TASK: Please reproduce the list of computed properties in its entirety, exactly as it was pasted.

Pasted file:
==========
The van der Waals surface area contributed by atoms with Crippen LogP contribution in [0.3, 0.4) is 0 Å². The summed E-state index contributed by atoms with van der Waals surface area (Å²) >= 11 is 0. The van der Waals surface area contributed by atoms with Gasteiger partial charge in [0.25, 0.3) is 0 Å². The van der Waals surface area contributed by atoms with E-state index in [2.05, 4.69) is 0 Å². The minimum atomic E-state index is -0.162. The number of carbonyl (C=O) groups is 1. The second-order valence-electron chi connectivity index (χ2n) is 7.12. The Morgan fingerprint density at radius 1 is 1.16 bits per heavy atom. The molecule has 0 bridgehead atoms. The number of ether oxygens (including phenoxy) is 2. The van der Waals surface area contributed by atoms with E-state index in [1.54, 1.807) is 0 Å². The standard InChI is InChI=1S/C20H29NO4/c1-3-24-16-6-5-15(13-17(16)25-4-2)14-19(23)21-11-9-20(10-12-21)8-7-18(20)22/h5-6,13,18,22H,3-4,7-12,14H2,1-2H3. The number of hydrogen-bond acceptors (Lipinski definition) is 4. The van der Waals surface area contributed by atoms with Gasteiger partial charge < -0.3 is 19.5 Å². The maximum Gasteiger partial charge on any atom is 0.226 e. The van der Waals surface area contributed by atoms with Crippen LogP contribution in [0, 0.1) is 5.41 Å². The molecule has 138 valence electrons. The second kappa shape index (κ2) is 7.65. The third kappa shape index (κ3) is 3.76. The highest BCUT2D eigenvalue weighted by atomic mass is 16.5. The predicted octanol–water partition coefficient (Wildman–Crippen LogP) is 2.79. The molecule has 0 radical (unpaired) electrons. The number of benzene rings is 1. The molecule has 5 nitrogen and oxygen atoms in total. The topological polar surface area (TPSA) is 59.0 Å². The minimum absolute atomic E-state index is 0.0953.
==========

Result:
The van der Waals surface area contributed by atoms with Crippen LogP contribution in [0.3, 0.4) is 0 Å². The summed E-state index contributed by atoms with van der Waals surface area (Å²) >= 11 is 0. The van der Waals surface area contributed by atoms with Gasteiger partial charge in [0.25, 0.3) is 0 Å². The van der Waals surface area contributed by atoms with E-state index in [2.05, 4.69) is 0 Å². The minimum atomic E-state index is -0.162. The number of carbonyl (C=O) groups is 1. The second-order valence-electron chi connectivity index (χ2n) is 7.12. The Morgan fingerprint density at radius 1 is 1.16 bits per heavy atom. The molecule has 0 bridgehead atoms. The number of ether oxygens (including phenoxy) is 2. The van der Waals surface area contributed by atoms with E-state index in [1.54, 1.807) is 0 Å². The standard InChI is InChI=1S/C20H29NO4/c1-3-24-16-6-5-15(13-17(16)25-4-2)14-19(23)21-11-9-20(10-12-21)8-7-18(20)22/h5-6,13,18,22H,3-4,7-12,14H2,1-2H3. The number of hydrogen-bond acceptors (Lipinski definition) is 4. The van der Waals surface area contributed by atoms with Gasteiger partial charge < -0.3 is 19.5 Å². The maximum Gasteiger partial charge on any atom is 0.226 e. The van der Waals surface area contributed by atoms with Crippen LogP contribution in [0, 0.1) is 5.41 Å². The molecule has 138 valence electrons. The second kappa shape index (κ2) is 7.65. The third kappa shape index (κ3) is 3.76. The highest BCUT2D eigenvalue weighted by atomic mass is 16.5. The predicted octanol–water partition coefficient (Wildman–Crippen LogP) is 2.79. The molecule has 0 radical (unpaired) electrons. The number of benzene rings is 1. The molecule has 5 nitrogen and oxygen atoms in total. The topological polar surface area (TPSA) is 59.0 Å². The minimum absolute atomic E-state index is 0.0953.